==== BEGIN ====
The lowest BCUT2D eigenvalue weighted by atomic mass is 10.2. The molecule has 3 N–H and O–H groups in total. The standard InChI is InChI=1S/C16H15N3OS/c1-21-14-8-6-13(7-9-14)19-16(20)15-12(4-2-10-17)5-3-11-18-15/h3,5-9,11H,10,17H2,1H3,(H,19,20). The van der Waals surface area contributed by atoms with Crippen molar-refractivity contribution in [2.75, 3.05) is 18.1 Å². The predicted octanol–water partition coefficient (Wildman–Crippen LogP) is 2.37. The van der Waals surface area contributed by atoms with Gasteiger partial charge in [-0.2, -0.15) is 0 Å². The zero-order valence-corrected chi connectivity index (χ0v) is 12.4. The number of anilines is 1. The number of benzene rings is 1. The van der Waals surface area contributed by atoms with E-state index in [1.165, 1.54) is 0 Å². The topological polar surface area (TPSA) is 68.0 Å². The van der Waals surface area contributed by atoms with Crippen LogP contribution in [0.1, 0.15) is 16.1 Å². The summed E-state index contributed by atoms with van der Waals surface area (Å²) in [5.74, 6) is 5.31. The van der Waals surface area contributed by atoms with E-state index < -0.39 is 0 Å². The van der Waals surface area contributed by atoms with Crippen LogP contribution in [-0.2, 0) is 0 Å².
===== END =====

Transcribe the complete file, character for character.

The lowest BCUT2D eigenvalue weighted by atomic mass is 10.2. The molecule has 3 N–H and O–H groups in total. The standard InChI is InChI=1S/C16H15N3OS/c1-21-14-8-6-13(7-9-14)19-16(20)15-12(4-2-10-17)5-3-11-18-15/h3,5-9,11H,10,17H2,1H3,(H,19,20). The van der Waals surface area contributed by atoms with Crippen molar-refractivity contribution in [2.75, 3.05) is 18.1 Å². The predicted octanol–water partition coefficient (Wildman–Crippen LogP) is 2.37. The van der Waals surface area contributed by atoms with Gasteiger partial charge in [-0.2, -0.15) is 0 Å². The zero-order valence-corrected chi connectivity index (χ0v) is 12.4. The number of anilines is 1. The number of benzene rings is 1. The van der Waals surface area contributed by atoms with E-state index in [1.165, 1.54) is 0 Å². The topological polar surface area (TPSA) is 68.0 Å². The van der Waals surface area contributed by atoms with Crippen LogP contribution in [0.1, 0.15) is 16.1 Å². The summed E-state index contributed by atoms with van der Waals surface area (Å²) in [5.74, 6) is 5.31. The van der Waals surface area contributed by atoms with E-state index < -0.39 is 0 Å². The van der Waals surface area contributed by atoms with Crippen LogP contribution in [-0.2, 0) is 0 Å².